But what of Trump and the leaders who incited the turba? For years they have purposely spread lies that inspired millions to denigrate those with other political positions, and then used that well of discontent to inflame followers–based on a new lie about a stolen election–to jump over the cliff in pursuit of a glorious revolution.  If Trump and his hench-people — including his formal advisors, and those in the media and legislature — face no consequences, then there will be no deterrence from future attempts, and we face the potential for the slow erosion of democracy, a scenario that has already played out in Hungary, Poland and Russia.

The alternative, initiating strong punishments against the insurrectionist leaders, has led some ex-autocrats (e.g., Chile and Argentina) to threaten new democratic regimes with new uprisings and a fast death of democracy.  Putting Trump or other US leaders on trial would inevitably risk new mobilizations and violence. This risk for the US, however, seems less significant than a slow death of democracy, where populists, demagogues, and insurrectionists see immunity in whatever (baseless) actions that they take personally or in efforts to incite others.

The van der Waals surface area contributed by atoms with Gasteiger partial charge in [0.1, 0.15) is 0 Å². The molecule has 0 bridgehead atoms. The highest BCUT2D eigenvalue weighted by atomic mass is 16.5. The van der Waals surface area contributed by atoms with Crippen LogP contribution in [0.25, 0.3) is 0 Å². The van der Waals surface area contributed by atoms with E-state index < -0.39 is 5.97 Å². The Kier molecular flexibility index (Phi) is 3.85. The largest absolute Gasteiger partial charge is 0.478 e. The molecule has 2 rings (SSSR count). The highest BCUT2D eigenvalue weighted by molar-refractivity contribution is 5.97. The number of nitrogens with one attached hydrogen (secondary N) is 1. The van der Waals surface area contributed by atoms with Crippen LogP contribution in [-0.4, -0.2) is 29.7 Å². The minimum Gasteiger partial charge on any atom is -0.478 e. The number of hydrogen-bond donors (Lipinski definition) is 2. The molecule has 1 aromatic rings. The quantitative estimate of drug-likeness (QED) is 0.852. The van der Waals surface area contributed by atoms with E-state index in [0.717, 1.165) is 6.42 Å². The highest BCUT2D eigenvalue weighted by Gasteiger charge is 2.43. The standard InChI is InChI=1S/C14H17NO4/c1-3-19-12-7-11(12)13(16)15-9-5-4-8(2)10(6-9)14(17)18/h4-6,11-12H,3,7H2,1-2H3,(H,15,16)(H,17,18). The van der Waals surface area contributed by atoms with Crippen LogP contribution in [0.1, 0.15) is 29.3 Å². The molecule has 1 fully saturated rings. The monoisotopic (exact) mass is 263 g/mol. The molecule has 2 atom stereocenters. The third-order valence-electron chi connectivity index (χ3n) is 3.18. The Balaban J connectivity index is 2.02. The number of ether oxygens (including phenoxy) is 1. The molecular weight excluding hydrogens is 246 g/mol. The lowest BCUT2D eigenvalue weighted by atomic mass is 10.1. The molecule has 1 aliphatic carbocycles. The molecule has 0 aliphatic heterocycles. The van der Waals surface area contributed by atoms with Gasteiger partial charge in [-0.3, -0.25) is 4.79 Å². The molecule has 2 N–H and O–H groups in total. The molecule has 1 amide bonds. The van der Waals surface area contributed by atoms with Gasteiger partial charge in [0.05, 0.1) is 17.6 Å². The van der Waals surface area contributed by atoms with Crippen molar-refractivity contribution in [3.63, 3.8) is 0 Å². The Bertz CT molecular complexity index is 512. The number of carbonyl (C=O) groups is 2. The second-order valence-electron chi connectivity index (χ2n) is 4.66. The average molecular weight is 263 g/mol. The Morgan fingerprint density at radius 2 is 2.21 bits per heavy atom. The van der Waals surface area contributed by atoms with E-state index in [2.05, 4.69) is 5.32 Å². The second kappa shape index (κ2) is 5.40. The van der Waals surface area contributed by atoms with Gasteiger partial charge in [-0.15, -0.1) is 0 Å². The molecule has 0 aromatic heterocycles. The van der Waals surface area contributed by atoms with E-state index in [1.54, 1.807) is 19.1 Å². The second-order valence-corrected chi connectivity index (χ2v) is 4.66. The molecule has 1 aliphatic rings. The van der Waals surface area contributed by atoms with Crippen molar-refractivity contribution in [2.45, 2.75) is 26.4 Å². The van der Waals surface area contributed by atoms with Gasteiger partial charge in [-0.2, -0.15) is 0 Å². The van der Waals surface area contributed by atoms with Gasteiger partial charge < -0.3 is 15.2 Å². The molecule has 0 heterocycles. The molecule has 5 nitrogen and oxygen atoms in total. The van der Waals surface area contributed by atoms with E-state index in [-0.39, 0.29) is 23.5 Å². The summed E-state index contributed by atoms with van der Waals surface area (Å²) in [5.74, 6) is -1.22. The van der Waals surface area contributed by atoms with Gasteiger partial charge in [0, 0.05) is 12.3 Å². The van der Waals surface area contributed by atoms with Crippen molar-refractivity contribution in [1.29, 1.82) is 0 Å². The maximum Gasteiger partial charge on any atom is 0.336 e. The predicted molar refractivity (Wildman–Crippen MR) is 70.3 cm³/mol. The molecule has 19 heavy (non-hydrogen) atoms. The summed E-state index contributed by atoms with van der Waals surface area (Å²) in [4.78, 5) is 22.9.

Institutional controls prevented Trump from stealing the election

A next lesson that we draw is from a contrast.  While we acknowledge the continuing threat of Trumpism and the representational weakness of US democracy, institutional checks prevented Trump from successfully stealing an election.  Even with state-level electoral authorities and the Supreme Court packed with Trump’s supporters, both rejected the president’s allegations of electoral fraud.

Indeed, when the high court was called upon to rule on electoral irregularities in Pennsylvania, it rejected them in a single line:  “The application for injunctive relief presented to Justice Alito and by him referred to the Court is denied.” Such safeguards have too often failed in Latin American history.  

The non-political role of the armed forces

The role of the American armed forces is also crucial.  As Latin Americanists we know the brutal toll inflicted on the region by American armed forces and their proxies. Nonetheless, and in spite of Trump imposing his own picks at their head, the US armed forces has repeatedly distanced itself from politics.